Okay, so this post is related to my teacher as connected learner badge, but it is “extra-curricular,” in that I’m writing it because it must be said. A caveat before I begin: I believe in an education that teaches some subjects broadly, things like mathematics, the sciences, arts, literature, reading, but I don’t think that teaching to a standardized test is helping us get there.
Over the course of this past academic year, the business I work for had the opportunity to take on a student intern from a local public high-school. We’ll call him Sean. Sean was chosen for this internship program because he was not succeeding in the classroom. I could see why on my first day working with him. He was completely calloused towards, well, a lot of things. I couldn’t help thinking that the education system hadn’t done him many favors.
But, two days ago my manager got to go with him to his school where Sean had the opportunity to award our business the school’s “Employer of the Year” award. I was in class, so didn’t have the opportunity to join in this endeavor, but seeing the picture of this young man, dressed in the clothes of a punk, skater-kid, smiling next to my manager, award in hand, could not have made me more proud of both Sean, and our opportunity to be part of his education.
See, my manager told me that Sean’s teacher had noticed a change in him. He had begun to take responsibility for himself, saying things like, “My jeans have holes in them! I can’t go to work like this.” Sure, it’s a small thing. But it shows growth in Sean. Over the course of the past year he was able to put his love for people to work in a customer service environment, he developed people skills (I put him through the ringer, role-playing customer service interactions from people who are super kind and know what their looking for in our retail shop, to characters who are probably on drugs, and aren’t exactly pleasant for anyone to show kindness towards), he did the dirty-work of keeping the shop tidy, and his desire for cleanliness shined (ha! see what I did there?), and that’s before I mention his utter inability to work unsupervised nine months ago, to his relative aptitude now.
It wasn’t our business that did this for him.
It was the opportunity to be a human being, in a real work environment, working with real people. We were able to capitalize on some of Sean’s interests and skills and channel his energy into places where it mattered–to Sean.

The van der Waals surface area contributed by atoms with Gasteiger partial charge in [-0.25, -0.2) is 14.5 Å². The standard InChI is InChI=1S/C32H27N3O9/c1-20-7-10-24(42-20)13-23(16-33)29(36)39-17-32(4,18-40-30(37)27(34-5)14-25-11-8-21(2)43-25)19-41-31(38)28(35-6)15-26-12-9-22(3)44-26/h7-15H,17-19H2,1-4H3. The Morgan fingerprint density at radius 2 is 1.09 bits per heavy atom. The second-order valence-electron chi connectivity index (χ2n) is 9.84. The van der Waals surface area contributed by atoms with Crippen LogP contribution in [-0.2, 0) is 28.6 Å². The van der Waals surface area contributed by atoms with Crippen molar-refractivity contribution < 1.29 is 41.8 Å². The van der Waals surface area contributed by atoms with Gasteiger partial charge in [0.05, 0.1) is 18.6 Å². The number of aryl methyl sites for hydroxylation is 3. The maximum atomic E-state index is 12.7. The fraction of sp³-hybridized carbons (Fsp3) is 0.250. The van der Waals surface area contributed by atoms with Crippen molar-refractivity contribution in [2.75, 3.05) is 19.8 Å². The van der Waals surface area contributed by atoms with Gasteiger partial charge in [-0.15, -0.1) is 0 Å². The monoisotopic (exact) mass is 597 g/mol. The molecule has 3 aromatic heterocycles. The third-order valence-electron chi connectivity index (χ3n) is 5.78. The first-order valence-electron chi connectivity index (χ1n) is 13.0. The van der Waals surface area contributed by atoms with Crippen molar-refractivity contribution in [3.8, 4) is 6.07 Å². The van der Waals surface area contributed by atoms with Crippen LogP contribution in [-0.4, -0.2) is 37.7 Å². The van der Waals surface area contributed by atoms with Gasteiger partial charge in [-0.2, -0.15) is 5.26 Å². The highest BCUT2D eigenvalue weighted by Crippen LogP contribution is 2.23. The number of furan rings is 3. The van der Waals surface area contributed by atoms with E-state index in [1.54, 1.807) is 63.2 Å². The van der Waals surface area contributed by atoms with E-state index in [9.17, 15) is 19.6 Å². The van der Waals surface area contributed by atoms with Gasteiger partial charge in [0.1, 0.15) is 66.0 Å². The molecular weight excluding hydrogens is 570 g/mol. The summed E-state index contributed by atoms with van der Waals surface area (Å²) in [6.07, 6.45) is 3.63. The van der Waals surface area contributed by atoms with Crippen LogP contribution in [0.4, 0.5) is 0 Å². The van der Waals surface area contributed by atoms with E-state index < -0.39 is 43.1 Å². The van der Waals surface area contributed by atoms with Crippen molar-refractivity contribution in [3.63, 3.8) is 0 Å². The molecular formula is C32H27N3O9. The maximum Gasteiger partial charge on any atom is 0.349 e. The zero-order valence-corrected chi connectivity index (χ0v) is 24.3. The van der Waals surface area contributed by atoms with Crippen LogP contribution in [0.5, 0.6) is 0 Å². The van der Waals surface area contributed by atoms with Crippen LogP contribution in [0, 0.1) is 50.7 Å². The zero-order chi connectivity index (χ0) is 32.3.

These are lessons that he will take with him whether he works in retail, becomes an astronaut, works for a non-profit, or writes a best-selling novel. Let me know how calculus, or for sake of equality, the proper placement of a comma, will have that wide of an application. If you can think of a way, let me know. I can’t.
This is why I think connected learning matters. The emphasis of this badge is on how technology can help us to achieve this sort of broad application across subject areas. How do we develop students as human beings while also developing their ability to solve a quadratic function? With the new technologies, we have new tools to accomplish this, but it doesn’t count for anything unless we rethink the multiple ways in which students can grow in a classroom. Yes, knowing how to do math and construct a good scientific hypothesis and develop an argument about The Outsiders is important, but to restrict our view of education to those things is to do a great disservice to our children and our future. I’m worried that this sounds preachy, but then I look at Sean’s growth this year and I can’t help but say something. Because of his school district’s alternative approach he grew from a punk kid into a young man that stays true to his punk roots (lol). Even if he had been successful academically, he very well could’ve turned into a punk kid that knows how to graph a sin wave. But the skills he learned in his internship will help him (hopefully) have the work ethic to learn trig functions, and be a better person.
#sorrynotsorry if that got preachy. Don’t let children be crippled as human beings but good at history. Give them the tools to be good humans and good students.